Figure 6. Whole-cell serum IgG ELISA titres of mice immunized with alum, TbpA or Hp7-L10 when captured by (A) heat-killed N. gonorrhoeae strain MS11 or (B) heat-killed N. meningitidis strain M982. Female mice were used in the lower genital tract gonococcal colonization, while male mice were challenged systemically with N. meningitidis. Significance was determined as a significant increase in titer compared with mice that received alum alone by ordinary one-way ANOVA with post-hoc analysis by Dunnett's multiple comparisons test. ****p < 0.0001.
Figure 7. Lower genital tract gonococcal colonization in immunized female mice. Mice were immunized with one of TbpA (17 mice, with 2 excluded due to non-infection; blue), H. parasuis TbpB hosting the meningococcal TbpA loop 10 (17 mice, with 5 excluded due to non-infection; purple) or alum alone (14 mice, with 5 excluded due to non-infection; black) and challenged with 107 CFU of N. gonorrhoeae intra-vaginally. Mice were immunized and challenged in two cohorts and are shown as combined data. Duration of colonization is shown as percent (A) as well as by median with interquartile range (B). The recovered CFU from vaginal washes from each mouse is shown (C) broken down by each immunization group as well as averages are shown. Duration of gonococcal colonization was compared by a log rank [Mantel-Cox] test, however no significance was observed.
To measure protection against invasive meningococcal disease, male C57Bl/6 mice were immunized with the two antigens or alum, and then challenged parenterally with N. meningitidis strain M982, the homologous strain to the antigens in use (Figure 8). In this experiment mice were infected in two cohorts with either a low (2.5 × 107 CFU per mouse) or high (7.5 × 107 CFU per mouse) dose of N. meningitidis. The hybrid antigen displaying loop 10 conferred protection superior to that with TbpA upon low dose challenge; all mice immunized with the hybrid antigen survived the low dose challenge, had relatively low clinical scores, and there were no bacteria detected in blood after 24 h (Figure 8A). In contrast, the mice immunized with this hybrid antigen challenged at the high dose had a similar outcome to the adjuvant treated mice (Figure 8B). In future experiments, it will be important to determine whether using a combination of hybrid antigens displaying different loops at different sites on TbpB can overcome the lack of protection observed when the immune response is directed against a single hybrid antigen.
Figure 8. Survival of immunized mice in a model of invasive meningococcal infection of mice immunized with either the low dose [(A); 2.5 × 107 CFU per mouse] or the high dose [(B); 7.5 × 107 CFU/mouse]. Mice were immunized with one of TbpA (blue), H. parasuis TbpB hosting the meningococcal TbpA loop 10 (Hp7-L10; purple) or alum alone (black) and challenged with a lethal dose of N. meningitidis strain M982 systemically. Mouse survival is shown at the top, with clinical scores and bacterial burden in the blood shown for individual mice for each immunization group (descending from the top): alum, TbpA, and H. parasuis TbpB hosting loop 10.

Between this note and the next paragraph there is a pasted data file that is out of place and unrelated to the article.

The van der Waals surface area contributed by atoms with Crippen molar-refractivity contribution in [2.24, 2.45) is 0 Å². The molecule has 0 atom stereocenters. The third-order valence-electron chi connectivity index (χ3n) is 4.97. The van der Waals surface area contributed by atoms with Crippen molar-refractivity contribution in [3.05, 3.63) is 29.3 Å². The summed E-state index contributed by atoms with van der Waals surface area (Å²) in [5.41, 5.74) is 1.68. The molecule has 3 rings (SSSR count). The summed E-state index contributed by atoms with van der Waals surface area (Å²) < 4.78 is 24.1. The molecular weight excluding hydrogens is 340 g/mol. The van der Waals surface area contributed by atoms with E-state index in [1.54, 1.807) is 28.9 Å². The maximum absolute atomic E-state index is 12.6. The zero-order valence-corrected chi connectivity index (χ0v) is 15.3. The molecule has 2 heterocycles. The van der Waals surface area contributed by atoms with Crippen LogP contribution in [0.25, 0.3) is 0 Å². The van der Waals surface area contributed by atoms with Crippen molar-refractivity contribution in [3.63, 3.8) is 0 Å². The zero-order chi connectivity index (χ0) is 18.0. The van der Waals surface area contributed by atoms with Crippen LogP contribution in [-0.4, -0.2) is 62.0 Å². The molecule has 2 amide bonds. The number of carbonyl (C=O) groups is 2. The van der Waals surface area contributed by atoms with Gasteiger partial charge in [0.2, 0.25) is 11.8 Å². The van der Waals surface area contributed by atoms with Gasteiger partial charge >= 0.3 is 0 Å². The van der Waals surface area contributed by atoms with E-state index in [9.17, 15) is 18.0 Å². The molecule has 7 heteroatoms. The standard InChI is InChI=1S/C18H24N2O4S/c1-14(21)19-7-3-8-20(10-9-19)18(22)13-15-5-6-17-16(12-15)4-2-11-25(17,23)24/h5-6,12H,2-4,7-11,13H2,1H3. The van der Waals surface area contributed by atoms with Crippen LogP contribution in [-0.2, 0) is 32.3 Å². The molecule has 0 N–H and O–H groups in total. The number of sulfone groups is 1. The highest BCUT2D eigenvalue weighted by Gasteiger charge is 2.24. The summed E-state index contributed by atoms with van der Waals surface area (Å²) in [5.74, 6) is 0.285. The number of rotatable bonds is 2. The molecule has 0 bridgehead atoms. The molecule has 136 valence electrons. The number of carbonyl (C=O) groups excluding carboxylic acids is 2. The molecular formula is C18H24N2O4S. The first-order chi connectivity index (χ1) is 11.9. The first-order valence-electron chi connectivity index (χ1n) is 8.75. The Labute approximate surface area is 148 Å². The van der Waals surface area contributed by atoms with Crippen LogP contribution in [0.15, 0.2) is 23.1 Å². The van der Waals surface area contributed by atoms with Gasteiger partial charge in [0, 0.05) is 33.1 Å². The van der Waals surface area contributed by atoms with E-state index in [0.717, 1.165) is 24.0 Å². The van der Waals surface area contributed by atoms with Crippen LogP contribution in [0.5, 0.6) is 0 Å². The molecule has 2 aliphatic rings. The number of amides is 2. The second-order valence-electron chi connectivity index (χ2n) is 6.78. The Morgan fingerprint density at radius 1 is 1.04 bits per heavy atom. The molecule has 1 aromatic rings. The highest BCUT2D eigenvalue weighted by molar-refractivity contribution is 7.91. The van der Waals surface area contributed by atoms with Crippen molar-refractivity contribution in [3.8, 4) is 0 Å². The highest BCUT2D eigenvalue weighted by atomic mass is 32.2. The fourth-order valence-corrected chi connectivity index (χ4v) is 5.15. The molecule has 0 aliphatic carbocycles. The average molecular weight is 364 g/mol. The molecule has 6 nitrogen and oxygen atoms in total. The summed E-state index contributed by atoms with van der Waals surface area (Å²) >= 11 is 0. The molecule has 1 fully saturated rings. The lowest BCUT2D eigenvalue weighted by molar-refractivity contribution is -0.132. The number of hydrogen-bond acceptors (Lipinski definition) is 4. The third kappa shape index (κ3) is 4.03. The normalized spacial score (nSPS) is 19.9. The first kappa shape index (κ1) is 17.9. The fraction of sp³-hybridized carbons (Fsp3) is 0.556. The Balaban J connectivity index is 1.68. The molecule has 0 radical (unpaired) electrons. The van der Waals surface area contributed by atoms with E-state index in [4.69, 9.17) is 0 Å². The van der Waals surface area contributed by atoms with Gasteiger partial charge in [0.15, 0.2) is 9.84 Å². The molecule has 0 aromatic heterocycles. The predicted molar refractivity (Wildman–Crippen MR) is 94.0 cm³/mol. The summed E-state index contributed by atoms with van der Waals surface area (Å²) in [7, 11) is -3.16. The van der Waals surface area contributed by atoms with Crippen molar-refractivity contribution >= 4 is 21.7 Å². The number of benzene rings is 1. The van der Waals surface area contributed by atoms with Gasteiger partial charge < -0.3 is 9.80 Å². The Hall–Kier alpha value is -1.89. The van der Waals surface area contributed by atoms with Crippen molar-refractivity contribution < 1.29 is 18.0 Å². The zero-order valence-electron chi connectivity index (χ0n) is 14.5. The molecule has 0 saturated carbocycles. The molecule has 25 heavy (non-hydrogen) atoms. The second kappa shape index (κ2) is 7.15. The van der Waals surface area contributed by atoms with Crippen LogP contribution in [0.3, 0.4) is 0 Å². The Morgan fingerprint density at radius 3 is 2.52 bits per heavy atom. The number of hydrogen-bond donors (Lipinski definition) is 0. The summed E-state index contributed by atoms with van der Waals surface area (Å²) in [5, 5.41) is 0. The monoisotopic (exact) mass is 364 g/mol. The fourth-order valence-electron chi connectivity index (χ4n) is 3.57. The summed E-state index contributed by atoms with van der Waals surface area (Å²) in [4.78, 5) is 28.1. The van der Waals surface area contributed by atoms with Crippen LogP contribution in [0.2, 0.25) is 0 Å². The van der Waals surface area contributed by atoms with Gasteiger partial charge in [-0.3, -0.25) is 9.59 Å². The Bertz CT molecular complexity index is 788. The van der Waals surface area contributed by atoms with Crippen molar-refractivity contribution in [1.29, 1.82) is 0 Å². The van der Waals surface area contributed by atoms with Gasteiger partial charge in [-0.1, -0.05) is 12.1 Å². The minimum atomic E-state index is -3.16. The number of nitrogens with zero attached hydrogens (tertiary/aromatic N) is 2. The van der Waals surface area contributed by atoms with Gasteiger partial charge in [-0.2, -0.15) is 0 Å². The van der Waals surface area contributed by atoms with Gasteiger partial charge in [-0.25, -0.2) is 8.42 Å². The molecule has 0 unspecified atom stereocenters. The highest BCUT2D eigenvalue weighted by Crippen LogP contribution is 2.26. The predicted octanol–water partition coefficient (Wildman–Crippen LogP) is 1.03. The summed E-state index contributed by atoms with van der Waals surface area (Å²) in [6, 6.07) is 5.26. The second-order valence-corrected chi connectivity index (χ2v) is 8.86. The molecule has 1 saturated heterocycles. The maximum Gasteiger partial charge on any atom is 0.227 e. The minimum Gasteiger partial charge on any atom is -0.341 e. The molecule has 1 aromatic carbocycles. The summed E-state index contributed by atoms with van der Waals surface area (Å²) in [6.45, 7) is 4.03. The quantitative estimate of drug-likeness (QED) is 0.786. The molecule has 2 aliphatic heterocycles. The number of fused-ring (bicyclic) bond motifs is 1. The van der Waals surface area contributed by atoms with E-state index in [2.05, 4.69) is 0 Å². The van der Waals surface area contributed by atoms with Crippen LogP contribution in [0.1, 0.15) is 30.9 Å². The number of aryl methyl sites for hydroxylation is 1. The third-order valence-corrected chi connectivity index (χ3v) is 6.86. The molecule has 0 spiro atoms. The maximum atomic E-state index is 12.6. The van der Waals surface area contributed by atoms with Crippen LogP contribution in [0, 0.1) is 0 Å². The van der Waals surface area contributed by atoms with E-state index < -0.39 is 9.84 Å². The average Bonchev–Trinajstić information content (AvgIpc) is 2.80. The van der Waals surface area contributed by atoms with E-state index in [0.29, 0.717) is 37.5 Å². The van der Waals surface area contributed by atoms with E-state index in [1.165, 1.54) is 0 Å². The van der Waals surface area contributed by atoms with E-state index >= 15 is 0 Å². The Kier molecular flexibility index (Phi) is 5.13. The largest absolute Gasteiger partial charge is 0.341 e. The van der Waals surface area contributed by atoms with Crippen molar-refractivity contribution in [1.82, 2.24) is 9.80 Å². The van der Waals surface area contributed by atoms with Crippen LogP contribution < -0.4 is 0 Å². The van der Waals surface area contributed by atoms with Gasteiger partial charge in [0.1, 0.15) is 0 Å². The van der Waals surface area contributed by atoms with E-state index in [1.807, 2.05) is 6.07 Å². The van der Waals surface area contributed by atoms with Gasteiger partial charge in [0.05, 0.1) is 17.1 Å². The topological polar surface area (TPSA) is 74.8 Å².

The results with mice immunized with the native TbpA was surprising in that there was little protection observed at the low challenge dose (Panel A) and a modest level of protection observed at the high challenge dose (Panel B). Since the TbpA used in the low dose and high dose experiments were from different preparations, we cannot exclude the possibility that the low and variable level of protection observed could be due to differences in the conformation and state of the protein used for immunization or, alternatively, due to formulation effects such as its association with the adjuvant. It is noteworthy that early experiments suggested that TbpA would not be protective (11, 15), likely due to inconsistencies in the conformation and stability of the protein. Subsequent studies demonstrated effective protection, and heterologous strain cross-protection, against challenge in the sepsis model (22). Collectively, these results highlight the challenges that could be encountered for commercial production of a TbpA antigen.
The pursuit of a vaccine for prevention of gonorrhea has been a long-standing goal, with early efforts at developing a pilus-based vaccine culminating in disappointing results in a clinical trial (41). In spite of some pessimism at the time regarding the feasibility of developing a gonococcal vaccine, continued efforts by multiple groups have led to a number of promising targets in the intervening years (42). The growing prevalence of strains resistant to multiple antibiotics is increasing the potential for non-treatable cases of gonorrhea (43), providing a renewed sense of urgency for the development of an effective vaccine for disease prevention.